In this new feature, we ask our favorite musicians, actors, writers, directors, or whatevers to strut their musical savvy: We pick a theme, they make us a mix.
The mixer: At age 17, Kitty Pryde has become a polarizing figure in indie rock and hip-hop. The Florida teen’s breathy track “Okay Cupid,” about a guy she likes but who doesn’t treat her particularly well, sparked a seemingly endless number of blog posts and serious articles about whether she’s brilliant or bogus. Either way, she knows her musical stuff, and made us a mixtape full of songs that describe the high-school experience.
“You Didn’t Try To Call Me,” Frank Zappa
Kitty Pryde: It’s kind of a joke, because it’s Frank Zappa, and he’s obviously kidding, but it’s about being really excited about getting together with somebody and they end up ditching you. High school is basically getting ditched a hundred times and figuring out how to deal with it. Usually whenever I get ditched, I just listen to that song and it makes me feel better.
“Whatever (Folk Song In C),” Elliott Smith
KP: It’s about going out with somebody that you have wanted to, but you don’t understand why they like you. In high school, that happened to me a lot, because I was like, “Why does anybody talk to me?” I spent so much time in high school listening to Elliott Smith.
“Unlimited Breadsticks, Soup And Salad Days,” Bomb The Music Industry!
KP: It’s just about being bored and doing whatever and wanting to go out and do shit but being too lazy, and everybody around you being super-lazy and not wanting to do anything. That was pretty high-school experience for me.
The A.V. Club: Complaining when you have nothing to complain about is pretty high-school.
KP: Story of my life. Everybody I know is like that, like teenagers.
“Teenage Idol,” Rx Bandits
KP: This one is just really funny. It’s a joke on someone [being] a slut and everybody looks up to this slut, and that’s high school completely.
AVC: In high school, secretly everyone wishes they could be a slut.
KP: Yeah, you’re like, “Ew, you’re a slut!” And then secretly you’re like, “I wish I was her…” [Laughs.]
AVC: This song has a ska feeling. What is it with high schoolers and ska? It’s one of those genres that only works for that age group.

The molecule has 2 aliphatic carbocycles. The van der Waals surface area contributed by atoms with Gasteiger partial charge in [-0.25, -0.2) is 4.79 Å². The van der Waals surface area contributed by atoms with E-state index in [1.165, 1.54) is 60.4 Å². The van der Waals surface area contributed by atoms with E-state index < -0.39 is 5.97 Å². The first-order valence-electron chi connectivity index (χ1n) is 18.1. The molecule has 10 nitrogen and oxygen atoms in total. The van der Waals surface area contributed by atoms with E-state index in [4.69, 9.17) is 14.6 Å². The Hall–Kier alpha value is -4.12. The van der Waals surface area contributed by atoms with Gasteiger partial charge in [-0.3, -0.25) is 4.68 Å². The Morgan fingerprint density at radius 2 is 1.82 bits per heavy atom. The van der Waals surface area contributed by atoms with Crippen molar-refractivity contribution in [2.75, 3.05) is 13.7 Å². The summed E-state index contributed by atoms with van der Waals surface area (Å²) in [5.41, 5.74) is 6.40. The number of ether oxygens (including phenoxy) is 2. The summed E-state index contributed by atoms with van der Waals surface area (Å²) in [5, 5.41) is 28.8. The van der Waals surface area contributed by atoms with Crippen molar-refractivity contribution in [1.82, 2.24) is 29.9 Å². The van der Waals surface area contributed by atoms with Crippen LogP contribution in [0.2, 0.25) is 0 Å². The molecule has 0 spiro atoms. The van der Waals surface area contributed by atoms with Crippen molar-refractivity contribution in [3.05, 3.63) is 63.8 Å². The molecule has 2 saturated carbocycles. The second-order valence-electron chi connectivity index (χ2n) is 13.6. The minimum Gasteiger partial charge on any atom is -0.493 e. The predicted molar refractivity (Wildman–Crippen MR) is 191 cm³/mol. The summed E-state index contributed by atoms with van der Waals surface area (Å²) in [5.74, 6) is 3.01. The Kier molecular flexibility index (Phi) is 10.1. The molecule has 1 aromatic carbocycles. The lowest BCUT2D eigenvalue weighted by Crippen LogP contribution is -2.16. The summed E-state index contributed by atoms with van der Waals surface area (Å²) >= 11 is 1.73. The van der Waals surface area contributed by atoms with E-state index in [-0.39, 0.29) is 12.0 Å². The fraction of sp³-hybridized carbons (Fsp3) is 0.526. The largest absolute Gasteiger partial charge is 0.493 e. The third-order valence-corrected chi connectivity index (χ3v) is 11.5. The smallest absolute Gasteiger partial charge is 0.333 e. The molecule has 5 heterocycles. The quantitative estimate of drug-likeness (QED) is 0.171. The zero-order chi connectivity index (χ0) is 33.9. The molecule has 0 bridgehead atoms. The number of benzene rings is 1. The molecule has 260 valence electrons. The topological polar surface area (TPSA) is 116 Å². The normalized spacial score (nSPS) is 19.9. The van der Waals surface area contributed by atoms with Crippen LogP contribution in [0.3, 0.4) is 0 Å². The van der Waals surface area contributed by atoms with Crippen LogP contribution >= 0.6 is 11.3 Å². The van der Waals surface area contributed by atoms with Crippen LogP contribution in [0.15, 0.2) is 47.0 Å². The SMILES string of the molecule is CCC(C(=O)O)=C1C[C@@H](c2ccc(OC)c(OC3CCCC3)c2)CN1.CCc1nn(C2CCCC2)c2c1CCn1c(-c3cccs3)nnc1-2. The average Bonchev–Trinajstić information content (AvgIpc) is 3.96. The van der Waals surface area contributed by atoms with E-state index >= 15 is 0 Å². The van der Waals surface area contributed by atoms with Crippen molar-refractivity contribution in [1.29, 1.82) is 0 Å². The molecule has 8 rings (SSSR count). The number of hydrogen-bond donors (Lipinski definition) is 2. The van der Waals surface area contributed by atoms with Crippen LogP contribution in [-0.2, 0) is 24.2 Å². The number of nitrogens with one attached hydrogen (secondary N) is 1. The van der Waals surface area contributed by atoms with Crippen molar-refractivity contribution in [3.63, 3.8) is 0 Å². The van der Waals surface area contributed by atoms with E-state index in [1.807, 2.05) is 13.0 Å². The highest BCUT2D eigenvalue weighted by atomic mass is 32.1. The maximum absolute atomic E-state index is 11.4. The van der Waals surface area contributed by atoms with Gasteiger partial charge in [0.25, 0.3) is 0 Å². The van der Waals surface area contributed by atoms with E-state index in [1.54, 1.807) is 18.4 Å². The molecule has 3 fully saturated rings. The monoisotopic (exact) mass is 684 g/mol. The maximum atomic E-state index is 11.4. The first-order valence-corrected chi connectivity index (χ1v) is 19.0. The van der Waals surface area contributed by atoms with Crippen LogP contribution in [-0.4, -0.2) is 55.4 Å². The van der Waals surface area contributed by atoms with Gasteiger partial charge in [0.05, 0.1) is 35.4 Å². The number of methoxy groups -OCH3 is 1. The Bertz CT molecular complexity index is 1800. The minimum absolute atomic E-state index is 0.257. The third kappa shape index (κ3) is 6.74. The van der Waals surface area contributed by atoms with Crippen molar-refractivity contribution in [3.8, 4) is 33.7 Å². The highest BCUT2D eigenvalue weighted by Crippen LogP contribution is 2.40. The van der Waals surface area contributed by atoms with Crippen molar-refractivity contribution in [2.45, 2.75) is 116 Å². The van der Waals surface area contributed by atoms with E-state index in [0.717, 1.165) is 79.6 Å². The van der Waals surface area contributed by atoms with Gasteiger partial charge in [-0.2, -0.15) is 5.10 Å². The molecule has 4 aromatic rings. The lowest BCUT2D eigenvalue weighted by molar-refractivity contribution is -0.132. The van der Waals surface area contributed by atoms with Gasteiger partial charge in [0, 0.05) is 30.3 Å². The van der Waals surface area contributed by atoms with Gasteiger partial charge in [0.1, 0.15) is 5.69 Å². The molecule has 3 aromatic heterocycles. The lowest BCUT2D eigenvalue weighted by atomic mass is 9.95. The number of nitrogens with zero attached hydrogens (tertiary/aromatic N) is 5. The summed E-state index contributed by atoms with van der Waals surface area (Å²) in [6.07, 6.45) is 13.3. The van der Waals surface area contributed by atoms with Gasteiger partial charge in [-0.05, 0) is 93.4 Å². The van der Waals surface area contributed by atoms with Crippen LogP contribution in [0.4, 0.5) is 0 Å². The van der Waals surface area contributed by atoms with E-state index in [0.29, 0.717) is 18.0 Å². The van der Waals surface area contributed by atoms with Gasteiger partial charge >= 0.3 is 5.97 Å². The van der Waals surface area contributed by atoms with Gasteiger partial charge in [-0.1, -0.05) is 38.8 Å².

KP: It’s true! Everybody thinks that ska is the best, then you get out of high school and you’re like, “What the fuck was I thinking?”
“Up,” Tyler The Creator
KP: This one is everybody sitting around and getting high, and that happens a lot in high school. Tyler The Creator himself is a super-high-school thing. Not only high school, but he’s really relatable to kids that age.
AVC: Do you relate to him as a young artist?
KP: I do, but I don’t think he’d identify with me. He’d probably be like, “Fuck you, Kitty Pryde.” [Laughs.] But I think he’s great.
KP: When I think about high school, I think about going crazy to 1905 and other screamo shit, and especially this track. Whenever I was upset with a boy, I would always get in my car and scream that song.
AVC: You’re from Florida, which has birthed a lot of punk and hardcore. Do you think that’s the kind of music that represents your state?
KP: It changes a lot. At least where I live, people go through phases. The same kids are starting all these bands with each other, and every so often it will just switch genres completely and they’ll just start doing a completely new thing. A few years ago, it was ska, when everybody was in high school. Now everybody’s getting a little bit older, and they’re all either in math-rock bands and/or moving into hardcore, and it’s very all trendy and bad.
AVC: Just wait until someone gets a banjo. Then it’ll be all Mumford And Sons knockoffs.
KP: Oh, I can’t wait. That’ll never happen. They don’t have the patience to learn banjo.
“Swimsuits,” The Cool Kids
KP: It’s just happy and upbeat and that sort of deal. It just reminds me of summer a lot.
AVC: Summer break is an experience that’s unique to being young. You get it in college, but—